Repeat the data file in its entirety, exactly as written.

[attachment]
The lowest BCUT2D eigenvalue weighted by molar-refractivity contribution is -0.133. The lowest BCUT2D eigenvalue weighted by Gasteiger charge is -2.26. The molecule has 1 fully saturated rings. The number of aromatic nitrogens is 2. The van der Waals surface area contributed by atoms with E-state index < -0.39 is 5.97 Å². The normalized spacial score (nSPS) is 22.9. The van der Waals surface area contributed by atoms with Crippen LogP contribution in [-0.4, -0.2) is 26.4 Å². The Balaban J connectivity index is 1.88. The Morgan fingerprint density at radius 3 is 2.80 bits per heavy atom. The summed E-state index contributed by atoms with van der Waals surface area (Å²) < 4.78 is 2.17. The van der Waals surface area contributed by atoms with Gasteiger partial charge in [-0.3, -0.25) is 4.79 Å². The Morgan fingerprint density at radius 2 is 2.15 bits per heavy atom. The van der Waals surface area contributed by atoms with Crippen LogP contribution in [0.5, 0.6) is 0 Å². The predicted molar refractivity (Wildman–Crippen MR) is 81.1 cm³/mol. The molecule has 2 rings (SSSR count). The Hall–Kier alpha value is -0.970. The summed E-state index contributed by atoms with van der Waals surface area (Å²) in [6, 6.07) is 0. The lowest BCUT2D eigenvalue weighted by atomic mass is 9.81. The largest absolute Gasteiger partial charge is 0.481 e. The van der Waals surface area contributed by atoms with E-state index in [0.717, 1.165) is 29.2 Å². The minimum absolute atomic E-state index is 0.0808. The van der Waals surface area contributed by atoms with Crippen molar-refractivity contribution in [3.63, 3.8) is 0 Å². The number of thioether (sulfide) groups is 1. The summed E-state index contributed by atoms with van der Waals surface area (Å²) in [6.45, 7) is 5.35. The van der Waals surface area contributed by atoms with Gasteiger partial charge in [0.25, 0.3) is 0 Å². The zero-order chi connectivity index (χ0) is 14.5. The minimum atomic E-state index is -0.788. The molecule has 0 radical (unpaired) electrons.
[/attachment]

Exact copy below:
The lowest BCUT2D eigenvalue weighted by molar-refractivity contribution is -0.133. The lowest BCUT2D eigenvalue weighted by Gasteiger charge is -2.26. The molecule has 1 fully saturated rings. The number of aromatic nitrogens is 2. The van der Waals surface area contributed by atoms with E-state index < -0.39 is 5.97 Å². The normalized spacial score (nSPS) is 22.9. The van der Waals surface area contributed by atoms with Crippen LogP contribution in [-0.4, -0.2) is 26.4 Å². The Balaban J connectivity index is 1.88. The Morgan fingerprint density at radius 3 is 2.80 bits per heavy atom. The summed E-state index contributed by atoms with van der Waals surface area (Å²) < 4.78 is 2.17. The van der Waals surface area contributed by atoms with Gasteiger partial charge in [-0.3, -0.25) is 4.79 Å². The Morgan fingerprint density at radius 2 is 2.15 bits per heavy atom. The van der Waals surface area contributed by atoms with Crippen LogP contribution in [0.5, 0.6) is 0 Å². The predicted molar refractivity (Wildman–Crippen MR) is 81.1 cm³/mol. The molecule has 2 rings (SSSR count). The Hall–Kier alpha value is -0.970. The summed E-state index contributed by atoms with van der Waals surface area (Å²) in [6, 6.07) is 0. The lowest BCUT2D eigenvalue weighted by atomic mass is 9.81. The largest absolute Gasteiger partial charge is 0.481 e. The van der Waals surface area contributed by atoms with E-state index in [0.717, 1.165) is 29.2 Å². The minimum absolute atomic E-state index is 0.0808. The van der Waals surface area contributed by atoms with Crippen molar-refractivity contribution in [3.63, 3.8) is 0 Å². The number of thioether (sulfide) groups is 1. The summed E-state index contributed by atoms with van der Waals surface area (Å²) in [6.45, 7) is 5.35. The van der Waals surface area contributed by atoms with Gasteiger partial charge in [0.25, 0.3) is 0 Å². The zero-order chi connectivity index (χ0) is 14.5. The minimum atomic E-state index is -0.788. The molecule has 0 radical (unpaired) electrons.